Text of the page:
Atheism and Diversity: Is It Wrong For Atheists To Persuade Believers?

This piece was originally published on AlterNet.

Do atheists hate diversity?

Is the very act of atheist activism — the act of trying to persuade people that atheism is correct, the act of working to change the world into one without religion — is this an act of attempted conformity? Are atheists trying to create a drab, gray, uniform world, where everyone else is just like them?

It’s probably pretty obvious that I think the answer is a big fat “No!” (Probably said in the Ted Stevens voice.) But it certainly is the case that many atheist activists — myself among them — are working very hard indeed to persuade religious believers out of their beliefs. Not all atheists do this, of course; many have the more modest goals of religious tolerance and separation of church and state, including tolerance of atheists and recognition of us as equal citizens. But a good number of atheists are, in fact, trying to convince religious believers to become atheists. I’m one of them.

And since many believers see this as an intolerant attempt to enforce conformity — particularly believers of the progressive, ecumenical, “all religions perceive God in their own way and we have to respect them all” stripe — I want to take a moment to address it.

The Intolerant Bigotry of the Germ Theory

Probably no god
If there’s one single idea I’d most like to get across to religious believers, it would not be, “There is no God.” Or even, “There is probably no God.” I want believers to reach that conclusion on their own. Upon being awestruck by my brilliant arguments, of course… but ultimately on their own, after thinking it through, after looking at the reasons for belief and the reasons for atheism, and finally concluding that atheism makes more sense and is more consistent with what we know about the world. I don’t want people to stop believing in God just because I say so.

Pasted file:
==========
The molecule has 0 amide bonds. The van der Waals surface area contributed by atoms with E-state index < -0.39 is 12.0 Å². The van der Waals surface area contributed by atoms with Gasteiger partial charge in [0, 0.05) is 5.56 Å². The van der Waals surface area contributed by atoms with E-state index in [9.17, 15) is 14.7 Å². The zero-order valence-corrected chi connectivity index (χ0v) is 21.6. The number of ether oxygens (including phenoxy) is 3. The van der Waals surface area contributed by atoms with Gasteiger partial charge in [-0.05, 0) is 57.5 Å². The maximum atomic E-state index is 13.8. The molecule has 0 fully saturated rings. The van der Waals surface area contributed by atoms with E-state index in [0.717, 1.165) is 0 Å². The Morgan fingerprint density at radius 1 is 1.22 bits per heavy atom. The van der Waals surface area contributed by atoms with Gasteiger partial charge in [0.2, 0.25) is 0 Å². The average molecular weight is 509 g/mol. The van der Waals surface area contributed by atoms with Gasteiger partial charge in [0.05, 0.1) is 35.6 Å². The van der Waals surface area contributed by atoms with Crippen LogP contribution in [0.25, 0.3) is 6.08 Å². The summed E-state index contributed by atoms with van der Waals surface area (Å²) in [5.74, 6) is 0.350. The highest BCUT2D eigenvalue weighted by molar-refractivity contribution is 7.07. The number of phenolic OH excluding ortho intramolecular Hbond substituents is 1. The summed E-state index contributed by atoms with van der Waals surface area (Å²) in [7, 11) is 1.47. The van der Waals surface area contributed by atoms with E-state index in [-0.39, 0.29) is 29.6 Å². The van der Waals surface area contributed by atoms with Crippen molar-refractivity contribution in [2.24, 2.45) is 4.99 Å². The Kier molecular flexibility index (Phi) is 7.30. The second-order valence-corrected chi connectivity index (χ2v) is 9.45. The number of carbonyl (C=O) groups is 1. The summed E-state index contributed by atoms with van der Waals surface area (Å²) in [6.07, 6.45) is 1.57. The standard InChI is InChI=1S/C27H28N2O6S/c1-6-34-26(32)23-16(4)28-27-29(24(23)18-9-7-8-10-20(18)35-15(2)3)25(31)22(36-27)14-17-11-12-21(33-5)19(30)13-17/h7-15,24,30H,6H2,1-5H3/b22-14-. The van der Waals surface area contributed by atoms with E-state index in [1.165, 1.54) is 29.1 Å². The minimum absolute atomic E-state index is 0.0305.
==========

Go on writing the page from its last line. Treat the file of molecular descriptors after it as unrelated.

If there’s one single idea I’d most like to get across to religious believers, it would be this:

God failed hypothesis
Religion is a hypothesis.

Religion is a hypothesis about how the world works, and why it is the way it is. Religion is the hypothesis that the world is the way it is, at least in part, because of immaterial beings or forces that act on the material world.

Religion is many other things, of course. It’s communities, cultural traditions, political ideologies, philosophies. But those things aren’t what make religion unique. What makes religion unique, among all other communities/ philosophies/ etc., is this hypothesis of an immaterial world acting on the material one. It’s thousands of different hypotheses, really, positing thousands of immaterial beings and/or forces, with thousands upon thousands of different qualities and temperaments. But all these diverse beliefs have this one hypothesis in common: the hypothesis that there is a supernatural world, and that the natural world is the way it is because of the supernatural one.